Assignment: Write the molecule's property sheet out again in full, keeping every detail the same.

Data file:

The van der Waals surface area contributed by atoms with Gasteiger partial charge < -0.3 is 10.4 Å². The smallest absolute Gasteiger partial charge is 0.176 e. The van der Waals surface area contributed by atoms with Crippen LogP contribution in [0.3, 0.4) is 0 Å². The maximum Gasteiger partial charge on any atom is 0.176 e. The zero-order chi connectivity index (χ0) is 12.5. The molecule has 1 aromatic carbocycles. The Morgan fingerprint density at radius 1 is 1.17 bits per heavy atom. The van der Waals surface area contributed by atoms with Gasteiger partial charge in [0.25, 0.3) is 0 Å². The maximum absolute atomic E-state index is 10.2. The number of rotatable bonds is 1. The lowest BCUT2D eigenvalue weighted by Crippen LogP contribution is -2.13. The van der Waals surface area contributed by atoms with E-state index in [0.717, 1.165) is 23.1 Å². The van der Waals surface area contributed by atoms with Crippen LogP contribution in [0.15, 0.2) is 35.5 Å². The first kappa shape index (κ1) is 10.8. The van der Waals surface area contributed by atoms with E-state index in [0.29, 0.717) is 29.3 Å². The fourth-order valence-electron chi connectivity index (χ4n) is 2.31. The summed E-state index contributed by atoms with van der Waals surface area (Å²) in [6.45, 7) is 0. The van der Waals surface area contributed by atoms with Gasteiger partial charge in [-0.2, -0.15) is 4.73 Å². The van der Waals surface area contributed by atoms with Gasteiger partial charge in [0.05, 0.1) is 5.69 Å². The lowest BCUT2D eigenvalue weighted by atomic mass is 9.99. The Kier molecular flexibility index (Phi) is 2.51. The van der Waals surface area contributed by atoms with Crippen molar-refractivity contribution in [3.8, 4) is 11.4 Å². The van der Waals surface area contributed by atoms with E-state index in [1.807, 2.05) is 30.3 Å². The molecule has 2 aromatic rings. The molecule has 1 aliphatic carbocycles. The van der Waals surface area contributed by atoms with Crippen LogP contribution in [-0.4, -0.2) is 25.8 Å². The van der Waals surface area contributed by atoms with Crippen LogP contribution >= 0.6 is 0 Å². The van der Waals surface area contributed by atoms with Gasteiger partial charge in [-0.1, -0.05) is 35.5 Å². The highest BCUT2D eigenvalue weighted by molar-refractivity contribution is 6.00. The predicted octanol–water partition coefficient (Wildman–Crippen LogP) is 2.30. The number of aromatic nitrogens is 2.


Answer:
The van der Waals surface area contributed by atoms with Gasteiger partial charge < -0.3 is 10.4 Å². The smallest absolute Gasteiger partial charge is 0.176 e. The van der Waals surface area contributed by atoms with Crippen LogP contribution in [0.3, 0.4) is 0 Å². The maximum Gasteiger partial charge on any atom is 0.176 e. The zero-order chi connectivity index (χ0) is 12.5. The molecule has 1 aromatic carbocycles. The Morgan fingerprint density at radius 1 is 1.17 bits per heavy atom. The van der Waals surface area contributed by atoms with Gasteiger partial charge in [0.25, 0.3) is 0 Å². The maximum absolute atomic E-state index is 10.2. The number of rotatable bonds is 1. The lowest BCUT2D eigenvalue weighted by Crippen LogP contribution is -2.13. The van der Waals surface area contributed by atoms with E-state index in [0.717, 1.165) is 23.1 Å². The van der Waals surface area contributed by atoms with Crippen LogP contribution in [0.15, 0.2) is 35.5 Å². The first kappa shape index (κ1) is 10.8. The van der Waals surface area contributed by atoms with E-state index in [0.29, 0.717) is 29.3 Å². The fourth-order valence-electron chi connectivity index (χ4n) is 2.31. The summed E-state index contributed by atoms with van der Waals surface area (Å²) in [6.45, 7) is 0. The van der Waals surface area contributed by atoms with Gasteiger partial charge in [-0.2, -0.15) is 4.73 Å². The van der Waals surface area contributed by atoms with Gasteiger partial charge in [0.05, 0.1) is 5.69 Å². The lowest BCUT2D eigenvalue weighted by atomic mass is 9.99. The Kier molecular flexibility index (Phi) is 2.51. The van der Waals surface area contributed by atoms with Crippen molar-refractivity contribution in [3.8, 4) is 11.4 Å². The van der Waals surface area contributed by atoms with E-state index in [1.807, 2.05) is 30.3 Å². The molecule has 2 aromatic rings. The molecule has 1 aliphatic carbocycles. The van der Waals surface area contributed by atoms with Crippen LogP contribution in [-0.4, -0.2) is 25.8 Å². The van der Waals surface area contributed by atoms with Crippen LogP contribution >= 0.6 is 0 Å². The van der Waals surface area contributed by atoms with Gasteiger partial charge in [-0.1, -0.05) is 35.5 Å². The highest BCUT2D eigenvalue weighted by molar-refractivity contribution is 6.00. The predicted octanol–water partition coefficient (Wildman–Crippen LogP) is 2.30. The number of aromatic nitrogens is 2.